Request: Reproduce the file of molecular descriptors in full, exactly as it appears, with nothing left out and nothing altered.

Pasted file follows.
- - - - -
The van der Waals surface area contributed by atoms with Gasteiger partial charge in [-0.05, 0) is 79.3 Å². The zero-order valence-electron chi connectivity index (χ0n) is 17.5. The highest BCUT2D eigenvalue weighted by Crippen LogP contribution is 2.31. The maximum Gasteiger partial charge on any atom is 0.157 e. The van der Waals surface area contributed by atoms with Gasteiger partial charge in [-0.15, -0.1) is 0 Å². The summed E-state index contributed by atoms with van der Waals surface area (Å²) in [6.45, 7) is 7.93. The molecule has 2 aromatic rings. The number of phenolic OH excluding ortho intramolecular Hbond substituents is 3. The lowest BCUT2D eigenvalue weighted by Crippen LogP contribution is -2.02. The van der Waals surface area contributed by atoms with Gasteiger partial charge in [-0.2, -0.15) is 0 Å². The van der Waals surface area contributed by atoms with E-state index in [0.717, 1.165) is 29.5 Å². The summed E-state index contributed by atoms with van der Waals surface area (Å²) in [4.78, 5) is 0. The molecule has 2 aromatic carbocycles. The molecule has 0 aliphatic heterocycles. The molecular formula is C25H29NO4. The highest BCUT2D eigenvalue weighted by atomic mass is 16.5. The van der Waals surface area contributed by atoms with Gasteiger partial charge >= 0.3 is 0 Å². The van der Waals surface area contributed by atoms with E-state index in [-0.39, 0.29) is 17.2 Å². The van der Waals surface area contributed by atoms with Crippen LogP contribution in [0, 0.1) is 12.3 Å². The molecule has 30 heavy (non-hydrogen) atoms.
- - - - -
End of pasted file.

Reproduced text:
The van der Waals surface area contributed by atoms with Gasteiger partial charge in [-0.05, 0) is 79.3 Å². The zero-order valence-electron chi connectivity index (χ0n) is 17.5. The highest BCUT2D eigenvalue weighted by Crippen LogP contribution is 2.31. The maximum Gasteiger partial charge on any atom is 0.157 e. The van der Waals surface area contributed by atoms with Gasteiger partial charge in [-0.15, -0.1) is 0 Å². The summed E-state index contributed by atoms with van der Waals surface area (Å²) in [6.45, 7) is 7.93. The molecule has 2 aromatic rings. The number of phenolic OH excluding ortho intramolecular Hbond substituents is 3. The lowest BCUT2D eigenvalue weighted by Crippen LogP contribution is -2.02. The van der Waals surface area contributed by atoms with Gasteiger partial charge in [-0.2, -0.15) is 0 Å². The van der Waals surface area contributed by atoms with E-state index in [0.717, 1.165) is 29.5 Å². The summed E-state index contributed by atoms with van der Waals surface area (Å²) in [4.78, 5) is 0. The molecule has 2 aromatic carbocycles. The molecule has 0 aliphatic heterocycles. The molecular formula is C25H29NO4. The highest BCUT2D eigenvalue weighted by atomic mass is 16.5. The van der Waals surface area contributed by atoms with Gasteiger partial charge >= 0.3 is 0 Å². The van der Waals surface area contributed by atoms with E-state index in [-0.39, 0.29) is 17.2 Å². The van der Waals surface area contributed by atoms with Crippen LogP contribution in [0, 0.1) is 12.3 Å². The molecule has 30 heavy (non-hydrogen) atoms.